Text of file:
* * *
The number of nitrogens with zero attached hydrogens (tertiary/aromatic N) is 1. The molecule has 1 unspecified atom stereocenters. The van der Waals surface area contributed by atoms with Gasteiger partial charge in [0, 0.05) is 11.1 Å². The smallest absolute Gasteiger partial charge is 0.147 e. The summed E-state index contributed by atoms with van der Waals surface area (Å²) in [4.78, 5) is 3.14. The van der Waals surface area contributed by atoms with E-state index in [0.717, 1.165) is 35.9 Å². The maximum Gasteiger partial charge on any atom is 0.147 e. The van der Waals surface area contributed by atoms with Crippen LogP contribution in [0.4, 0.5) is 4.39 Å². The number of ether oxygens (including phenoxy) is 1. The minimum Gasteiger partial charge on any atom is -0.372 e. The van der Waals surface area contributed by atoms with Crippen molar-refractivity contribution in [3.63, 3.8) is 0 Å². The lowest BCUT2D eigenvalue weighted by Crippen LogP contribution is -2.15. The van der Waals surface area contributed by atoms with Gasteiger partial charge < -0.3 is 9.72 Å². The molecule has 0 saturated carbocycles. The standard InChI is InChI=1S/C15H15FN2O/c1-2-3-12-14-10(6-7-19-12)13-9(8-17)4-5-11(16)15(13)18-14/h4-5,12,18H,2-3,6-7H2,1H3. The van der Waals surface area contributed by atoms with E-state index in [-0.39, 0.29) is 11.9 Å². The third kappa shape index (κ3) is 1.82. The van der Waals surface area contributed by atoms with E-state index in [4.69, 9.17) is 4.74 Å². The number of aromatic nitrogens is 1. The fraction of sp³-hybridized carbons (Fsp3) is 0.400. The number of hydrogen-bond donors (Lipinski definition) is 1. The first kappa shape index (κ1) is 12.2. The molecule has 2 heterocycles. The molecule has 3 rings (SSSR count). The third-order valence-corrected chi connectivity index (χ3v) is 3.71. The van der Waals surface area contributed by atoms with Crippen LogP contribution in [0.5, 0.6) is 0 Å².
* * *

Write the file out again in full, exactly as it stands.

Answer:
The number of nitrogens with zero attached hydrogens (tertiary/aromatic N) is 1. The molecule has 1 unspecified atom stereocenters. The van der Waals surface area contributed by atoms with Gasteiger partial charge in [0, 0.05) is 11.1 Å². The smallest absolute Gasteiger partial charge is 0.147 e. The summed E-state index contributed by atoms with van der Waals surface area (Å²) in [4.78, 5) is 3.14. The van der Waals surface area contributed by atoms with E-state index in [0.717, 1.165) is 35.9 Å². The maximum Gasteiger partial charge on any atom is 0.147 e. The van der Waals surface area contributed by atoms with Crippen LogP contribution in [0.4, 0.5) is 4.39 Å². The number of ether oxygens (including phenoxy) is 1. The minimum Gasteiger partial charge on any atom is -0.372 e. The van der Waals surface area contributed by atoms with Crippen molar-refractivity contribution in [3.63, 3.8) is 0 Å². The lowest BCUT2D eigenvalue weighted by Crippen LogP contribution is -2.15. The van der Waals surface area contributed by atoms with Gasteiger partial charge < -0.3 is 9.72 Å². The molecule has 0 saturated carbocycles. The standard InChI is InChI=1S/C15H15FN2O/c1-2-3-12-14-10(6-7-19-12)13-9(8-17)4-5-11(16)15(13)18-14/h4-5,12,18H,2-3,6-7H2,1H3. The van der Waals surface area contributed by atoms with E-state index in [-0.39, 0.29) is 11.9 Å². The third kappa shape index (κ3) is 1.82. The van der Waals surface area contributed by atoms with E-state index in [4.69, 9.17) is 4.74 Å². The number of aromatic nitrogens is 1. The fraction of sp³-hybridized carbons (Fsp3) is 0.400. The number of hydrogen-bond donors (Lipinski definition) is 1. The first kappa shape index (κ1) is 12.2. The molecule has 2 heterocycles. The molecule has 3 rings (SSSR count). The third-order valence-corrected chi connectivity index (χ3v) is 3.71. The van der Waals surface area contributed by atoms with Crippen LogP contribution in [0.5, 0.6) is 0 Å².